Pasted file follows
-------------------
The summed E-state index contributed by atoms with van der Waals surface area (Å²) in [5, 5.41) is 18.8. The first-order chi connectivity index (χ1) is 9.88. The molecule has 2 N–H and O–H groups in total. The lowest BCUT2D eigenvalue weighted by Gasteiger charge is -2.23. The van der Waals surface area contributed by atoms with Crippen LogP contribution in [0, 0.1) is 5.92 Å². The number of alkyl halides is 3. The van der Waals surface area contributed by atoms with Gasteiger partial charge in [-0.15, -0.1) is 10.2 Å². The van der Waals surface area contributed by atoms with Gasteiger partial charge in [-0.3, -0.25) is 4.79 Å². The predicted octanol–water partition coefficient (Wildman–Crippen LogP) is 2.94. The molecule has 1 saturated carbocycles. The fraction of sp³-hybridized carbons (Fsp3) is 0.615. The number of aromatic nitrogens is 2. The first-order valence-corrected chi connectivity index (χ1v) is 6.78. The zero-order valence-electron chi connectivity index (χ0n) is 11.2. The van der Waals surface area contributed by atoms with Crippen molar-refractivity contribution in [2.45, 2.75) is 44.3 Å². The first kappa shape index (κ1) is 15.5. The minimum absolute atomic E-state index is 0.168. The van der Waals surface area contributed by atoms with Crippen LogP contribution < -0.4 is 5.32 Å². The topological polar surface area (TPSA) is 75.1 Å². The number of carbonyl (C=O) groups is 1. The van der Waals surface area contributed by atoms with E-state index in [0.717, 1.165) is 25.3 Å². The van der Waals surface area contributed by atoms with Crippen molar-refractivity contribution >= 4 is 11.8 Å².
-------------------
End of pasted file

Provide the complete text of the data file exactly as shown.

The summed E-state index contributed by atoms with van der Waals surface area (Å²) in [5, 5.41) is 18.8. The first-order chi connectivity index (χ1) is 9.88. The molecule has 2 N–H and O–H groups in total. The lowest BCUT2D eigenvalue weighted by Gasteiger charge is -2.23. The van der Waals surface area contributed by atoms with Crippen LogP contribution in [0, 0.1) is 5.92 Å². The number of alkyl halides is 3. The van der Waals surface area contributed by atoms with Gasteiger partial charge in [-0.15, -0.1) is 10.2 Å². The van der Waals surface area contributed by atoms with Gasteiger partial charge in [-0.3, -0.25) is 4.79 Å². The predicted octanol–water partition coefficient (Wildman–Crippen LogP) is 2.94. The molecule has 1 saturated carbocycles. The fraction of sp³-hybridized carbons (Fsp3) is 0.615. The number of aromatic nitrogens is 2. The first-order valence-corrected chi connectivity index (χ1v) is 6.78. The zero-order valence-electron chi connectivity index (χ0n) is 11.2. The van der Waals surface area contributed by atoms with Crippen molar-refractivity contribution in [2.45, 2.75) is 44.3 Å². The first kappa shape index (κ1) is 15.5. The minimum absolute atomic E-state index is 0.168. The van der Waals surface area contributed by atoms with Crippen LogP contribution < -0.4 is 5.32 Å². The topological polar surface area (TPSA) is 75.1 Å². The number of carbonyl (C=O) groups is 1. The van der Waals surface area contributed by atoms with E-state index in [0.717, 1.165) is 25.3 Å². The van der Waals surface area contributed by atoms with Crippen molar-refractivity contribution >= 4 is 11.8 Å².